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Int J Obes (Lond). 2009 Mar;33(3):335-41. doi: 10.1038/ijo.2008.273. Epub 2009 Jan 13.

Obesity and weight gain in relation to depression: findings from the Stirling County Study.

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  • 1Psychiatric Epidemiology, Department of Psychiatry, Massachusetts General Hospital, 5 Longfellow Place, Boston, MA 02114, USA.



This study concerns the question of whether obese subjects in a community sample experience depression in a different way from the nonobese, especially whether they overeat to the point of gaining weight during periods of depression.


A representative sample of adults was interviewed regarding depression and obesity.


The sample consisted of 1396 subjects whose interviews were studied regarding relationships between obesity and depression and among whom 114 had experienced a major depressive episode at some point in their lives and provided information about the symptoms experienced during the worst or only episode of major depression.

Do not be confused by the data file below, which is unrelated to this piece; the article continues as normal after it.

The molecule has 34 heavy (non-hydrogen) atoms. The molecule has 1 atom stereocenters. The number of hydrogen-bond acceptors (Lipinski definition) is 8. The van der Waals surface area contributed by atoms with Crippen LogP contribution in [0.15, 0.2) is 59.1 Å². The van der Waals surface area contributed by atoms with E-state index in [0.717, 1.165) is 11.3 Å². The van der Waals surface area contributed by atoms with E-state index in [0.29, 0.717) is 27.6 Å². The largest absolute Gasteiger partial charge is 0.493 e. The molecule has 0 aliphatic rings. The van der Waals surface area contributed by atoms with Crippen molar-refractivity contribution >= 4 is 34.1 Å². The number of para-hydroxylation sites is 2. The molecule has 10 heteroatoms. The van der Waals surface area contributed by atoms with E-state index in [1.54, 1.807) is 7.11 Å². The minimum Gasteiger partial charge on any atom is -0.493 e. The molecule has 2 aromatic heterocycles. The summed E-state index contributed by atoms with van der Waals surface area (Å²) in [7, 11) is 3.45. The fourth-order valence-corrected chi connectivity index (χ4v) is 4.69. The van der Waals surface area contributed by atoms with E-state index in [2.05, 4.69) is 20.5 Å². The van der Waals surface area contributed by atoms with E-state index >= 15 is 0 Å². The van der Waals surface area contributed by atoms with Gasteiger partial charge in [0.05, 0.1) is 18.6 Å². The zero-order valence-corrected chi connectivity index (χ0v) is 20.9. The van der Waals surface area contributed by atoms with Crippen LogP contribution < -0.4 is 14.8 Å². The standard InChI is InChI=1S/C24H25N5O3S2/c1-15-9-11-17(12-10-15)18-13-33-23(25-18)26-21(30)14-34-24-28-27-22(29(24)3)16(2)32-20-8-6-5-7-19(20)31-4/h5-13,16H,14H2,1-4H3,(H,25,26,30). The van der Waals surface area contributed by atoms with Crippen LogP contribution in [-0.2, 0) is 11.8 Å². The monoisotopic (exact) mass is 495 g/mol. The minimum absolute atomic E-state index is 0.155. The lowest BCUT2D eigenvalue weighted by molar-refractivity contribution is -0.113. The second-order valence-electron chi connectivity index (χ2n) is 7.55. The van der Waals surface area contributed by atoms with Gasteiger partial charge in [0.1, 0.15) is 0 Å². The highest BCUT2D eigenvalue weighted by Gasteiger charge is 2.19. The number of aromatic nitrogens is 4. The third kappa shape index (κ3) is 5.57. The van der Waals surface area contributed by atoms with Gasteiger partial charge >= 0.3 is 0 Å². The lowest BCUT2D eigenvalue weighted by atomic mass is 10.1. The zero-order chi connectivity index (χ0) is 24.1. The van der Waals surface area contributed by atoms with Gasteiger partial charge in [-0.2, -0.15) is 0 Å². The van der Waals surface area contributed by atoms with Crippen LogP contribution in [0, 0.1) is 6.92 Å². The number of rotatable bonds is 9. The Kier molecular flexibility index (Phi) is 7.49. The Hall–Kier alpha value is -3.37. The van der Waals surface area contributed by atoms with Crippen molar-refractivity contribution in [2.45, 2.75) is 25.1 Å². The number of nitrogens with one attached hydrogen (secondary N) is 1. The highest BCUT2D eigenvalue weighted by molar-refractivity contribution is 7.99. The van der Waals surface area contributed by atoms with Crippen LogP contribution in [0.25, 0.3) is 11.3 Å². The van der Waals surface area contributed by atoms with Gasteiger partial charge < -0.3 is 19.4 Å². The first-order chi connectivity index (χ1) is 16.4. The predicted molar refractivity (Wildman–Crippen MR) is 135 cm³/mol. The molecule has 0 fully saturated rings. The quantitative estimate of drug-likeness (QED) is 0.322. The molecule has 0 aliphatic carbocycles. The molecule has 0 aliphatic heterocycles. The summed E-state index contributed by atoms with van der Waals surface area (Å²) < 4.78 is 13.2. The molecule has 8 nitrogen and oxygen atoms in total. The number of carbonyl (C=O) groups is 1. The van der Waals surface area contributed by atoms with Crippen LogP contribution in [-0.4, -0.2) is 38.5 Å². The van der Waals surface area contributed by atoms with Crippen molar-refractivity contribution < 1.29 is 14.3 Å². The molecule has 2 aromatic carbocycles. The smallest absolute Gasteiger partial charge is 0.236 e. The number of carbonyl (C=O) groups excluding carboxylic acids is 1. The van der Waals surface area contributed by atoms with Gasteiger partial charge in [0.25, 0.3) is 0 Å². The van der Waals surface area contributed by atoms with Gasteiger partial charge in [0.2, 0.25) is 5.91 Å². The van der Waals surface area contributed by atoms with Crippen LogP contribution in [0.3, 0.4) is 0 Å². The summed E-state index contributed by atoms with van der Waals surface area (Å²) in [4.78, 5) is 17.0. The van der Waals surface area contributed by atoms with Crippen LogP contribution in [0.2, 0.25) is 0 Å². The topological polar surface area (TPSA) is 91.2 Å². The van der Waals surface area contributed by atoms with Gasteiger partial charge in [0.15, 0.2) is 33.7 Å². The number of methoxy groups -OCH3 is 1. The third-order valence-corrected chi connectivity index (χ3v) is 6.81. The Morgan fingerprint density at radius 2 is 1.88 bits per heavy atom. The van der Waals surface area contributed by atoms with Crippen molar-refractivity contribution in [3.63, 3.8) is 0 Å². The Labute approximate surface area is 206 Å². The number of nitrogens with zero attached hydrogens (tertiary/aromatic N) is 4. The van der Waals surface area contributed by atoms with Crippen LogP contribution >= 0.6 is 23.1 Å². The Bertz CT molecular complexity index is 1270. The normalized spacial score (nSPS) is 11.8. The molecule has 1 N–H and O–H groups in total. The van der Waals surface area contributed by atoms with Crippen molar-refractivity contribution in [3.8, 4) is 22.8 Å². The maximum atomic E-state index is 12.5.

The Diagnostic Interview Schedule (DIS) was used to identify major depressive episodes. Information was also derived from the section on Depression and Anxiety (DPAX) of the Stirling Study Schedule. Obesity was calculated as a body mass index >30. Logistic regressions were employed to assess relationships, controlling for age and gender, by means of odds ratios and 95% confidence intervals.


In the sample as a whole, obesity was not related to depression although it was associated with the symptom of hopelessness. Among those who had ever experienced a major depressive episode, obese persons were 5 times more likely than the nonobese to overeat leading to weight gain during a period of depression (P<0.002). These obese subjects, compared to the nonobese, also experienced longer episodes of depression, a larger number of episodes, and were more preoccupied with death during such episodes.


Depression among obese subjects in a community sample tends to be more severe than among the nonobese. Gaining weight while depressed is an important marker of that severity. Further research is needed to understand and possibly prevent the associations, sequences and outcomes among depression, obesity, weight gain and other adversities.

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